Influence of homogeneity of student characteristics in a group-based social competence intervention.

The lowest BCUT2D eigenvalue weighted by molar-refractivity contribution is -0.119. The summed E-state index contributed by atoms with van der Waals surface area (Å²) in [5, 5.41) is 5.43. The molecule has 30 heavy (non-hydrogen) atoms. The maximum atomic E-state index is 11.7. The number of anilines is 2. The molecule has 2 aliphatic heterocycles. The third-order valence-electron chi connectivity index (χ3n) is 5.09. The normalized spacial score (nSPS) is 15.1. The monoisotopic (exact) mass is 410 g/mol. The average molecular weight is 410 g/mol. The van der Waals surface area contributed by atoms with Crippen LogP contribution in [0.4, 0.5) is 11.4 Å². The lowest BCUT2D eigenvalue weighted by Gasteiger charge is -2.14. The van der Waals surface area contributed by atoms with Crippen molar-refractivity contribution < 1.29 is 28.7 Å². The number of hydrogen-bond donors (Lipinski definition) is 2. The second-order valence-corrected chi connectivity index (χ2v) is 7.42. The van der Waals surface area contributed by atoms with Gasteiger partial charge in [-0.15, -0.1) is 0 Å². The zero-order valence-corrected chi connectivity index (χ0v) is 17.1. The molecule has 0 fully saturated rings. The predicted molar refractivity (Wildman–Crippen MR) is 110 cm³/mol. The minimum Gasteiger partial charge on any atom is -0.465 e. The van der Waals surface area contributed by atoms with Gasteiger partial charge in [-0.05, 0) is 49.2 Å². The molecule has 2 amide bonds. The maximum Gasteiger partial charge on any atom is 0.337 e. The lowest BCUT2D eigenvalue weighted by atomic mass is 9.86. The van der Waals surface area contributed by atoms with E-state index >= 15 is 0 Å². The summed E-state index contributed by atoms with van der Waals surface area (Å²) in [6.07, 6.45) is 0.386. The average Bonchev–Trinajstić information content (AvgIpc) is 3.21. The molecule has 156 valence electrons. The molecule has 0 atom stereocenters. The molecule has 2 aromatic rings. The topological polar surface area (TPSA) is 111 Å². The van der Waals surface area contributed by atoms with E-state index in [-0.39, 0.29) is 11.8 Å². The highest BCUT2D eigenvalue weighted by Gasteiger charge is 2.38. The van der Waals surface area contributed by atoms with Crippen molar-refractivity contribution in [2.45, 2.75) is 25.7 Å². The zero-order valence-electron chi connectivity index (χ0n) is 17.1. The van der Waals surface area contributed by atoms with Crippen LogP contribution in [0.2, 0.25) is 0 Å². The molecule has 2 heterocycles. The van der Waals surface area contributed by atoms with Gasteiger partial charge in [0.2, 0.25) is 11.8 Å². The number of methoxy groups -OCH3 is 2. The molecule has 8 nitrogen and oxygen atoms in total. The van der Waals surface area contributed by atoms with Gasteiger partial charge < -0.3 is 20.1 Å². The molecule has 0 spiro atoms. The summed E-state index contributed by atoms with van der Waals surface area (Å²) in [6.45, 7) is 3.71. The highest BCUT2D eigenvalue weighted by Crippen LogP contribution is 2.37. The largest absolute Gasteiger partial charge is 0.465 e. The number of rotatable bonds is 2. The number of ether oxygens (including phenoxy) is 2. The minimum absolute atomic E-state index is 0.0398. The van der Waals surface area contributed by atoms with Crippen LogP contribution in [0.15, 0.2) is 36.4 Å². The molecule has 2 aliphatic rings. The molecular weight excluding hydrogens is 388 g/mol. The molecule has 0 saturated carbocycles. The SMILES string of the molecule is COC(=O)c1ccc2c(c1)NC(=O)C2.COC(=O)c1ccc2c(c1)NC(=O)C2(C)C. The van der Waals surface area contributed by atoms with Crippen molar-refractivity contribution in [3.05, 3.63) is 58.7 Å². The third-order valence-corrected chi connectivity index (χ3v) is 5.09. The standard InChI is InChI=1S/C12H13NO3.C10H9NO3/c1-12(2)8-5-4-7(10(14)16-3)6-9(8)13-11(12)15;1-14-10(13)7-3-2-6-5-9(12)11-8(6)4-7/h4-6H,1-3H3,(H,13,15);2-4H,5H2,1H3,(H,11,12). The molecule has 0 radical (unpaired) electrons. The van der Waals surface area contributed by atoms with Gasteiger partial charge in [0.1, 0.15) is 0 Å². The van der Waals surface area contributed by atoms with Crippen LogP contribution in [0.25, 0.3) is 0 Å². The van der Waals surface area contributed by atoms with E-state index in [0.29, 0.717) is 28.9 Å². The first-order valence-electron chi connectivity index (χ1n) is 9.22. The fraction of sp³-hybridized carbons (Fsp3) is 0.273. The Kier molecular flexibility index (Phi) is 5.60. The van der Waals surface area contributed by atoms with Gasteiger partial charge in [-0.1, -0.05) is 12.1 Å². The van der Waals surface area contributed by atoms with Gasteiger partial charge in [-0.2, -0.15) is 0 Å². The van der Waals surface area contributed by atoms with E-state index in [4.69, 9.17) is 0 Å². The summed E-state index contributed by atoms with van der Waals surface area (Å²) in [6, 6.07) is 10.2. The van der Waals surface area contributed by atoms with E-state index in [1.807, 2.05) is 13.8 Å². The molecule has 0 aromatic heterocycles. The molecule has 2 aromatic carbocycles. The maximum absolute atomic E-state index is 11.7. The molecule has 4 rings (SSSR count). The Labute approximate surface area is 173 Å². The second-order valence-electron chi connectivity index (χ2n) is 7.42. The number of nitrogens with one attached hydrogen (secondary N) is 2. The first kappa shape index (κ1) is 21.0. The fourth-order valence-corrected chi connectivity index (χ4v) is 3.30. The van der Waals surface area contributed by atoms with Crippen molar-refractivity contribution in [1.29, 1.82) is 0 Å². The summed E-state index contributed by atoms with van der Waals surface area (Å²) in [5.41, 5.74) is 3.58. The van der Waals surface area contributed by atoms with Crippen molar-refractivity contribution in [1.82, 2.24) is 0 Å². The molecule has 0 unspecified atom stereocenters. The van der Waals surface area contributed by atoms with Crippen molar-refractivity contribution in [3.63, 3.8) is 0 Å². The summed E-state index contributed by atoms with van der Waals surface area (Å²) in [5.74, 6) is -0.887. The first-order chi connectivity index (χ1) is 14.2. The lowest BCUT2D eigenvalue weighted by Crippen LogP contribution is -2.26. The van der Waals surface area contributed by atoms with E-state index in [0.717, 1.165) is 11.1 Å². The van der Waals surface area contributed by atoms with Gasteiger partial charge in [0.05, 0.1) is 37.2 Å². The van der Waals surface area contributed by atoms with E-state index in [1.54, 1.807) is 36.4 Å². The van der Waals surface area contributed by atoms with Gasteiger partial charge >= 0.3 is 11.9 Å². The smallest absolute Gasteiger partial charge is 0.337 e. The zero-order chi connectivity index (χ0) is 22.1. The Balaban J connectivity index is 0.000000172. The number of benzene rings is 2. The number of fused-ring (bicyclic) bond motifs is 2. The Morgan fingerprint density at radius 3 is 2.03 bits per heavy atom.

Although some literature reviews cited mixed results for group-based social competence interventions in schools, existing descriptions of intervention efficacy often lack attention on important factors that may moderate differential response. Some studies suggest that individual characteristics such as diagnosis (i.e., specific deficit clusters) or behavioral profiles may be important social outcome moderators. Given the interactive nature of group-based interventions, understanding how individual characteristics combine to influence outcomes for the group as a whole is an important next step. By using a multisite cluster randomized control trial (n = 274), the current study explores the impact that varying student characteristics have on outcomes of the Social Competence Intervention for Adolescents (SCI-A; Stichter, Herzog, Owens, & Malugen, 2016; Stichter et al., 2010) compared to outcomes of business-as-usual (BAU) practices. Researchers hypothesized that (a) SCI-A would be more effective than BAU in improving ratings of students’ social functioning when students within groups were more similar to each other on relevant diagnostic and behavioral indicators, and (b) that within SCI-A only, more versus less homogenous groups would demonstrate greater social outcome gains. Results offer some support for these hypotheses: SCI-A was more effective in improving social communication and motivation when groups were diagnostically similar (ds > 0.55). Considering changes in social awareness and communication, SCI-A was more effective when groups were heterogeneous on socially competent behavior (ds > 1.32) and less effective when groups were heterogeneous on antisocial behavior (ds > 1.00). The authors discuss the implications and importance of research exploring factors such as group composition that may moderate intervention response in applied settings. (PsycINFO Database Record (c) 2019 APA, all rights reserved)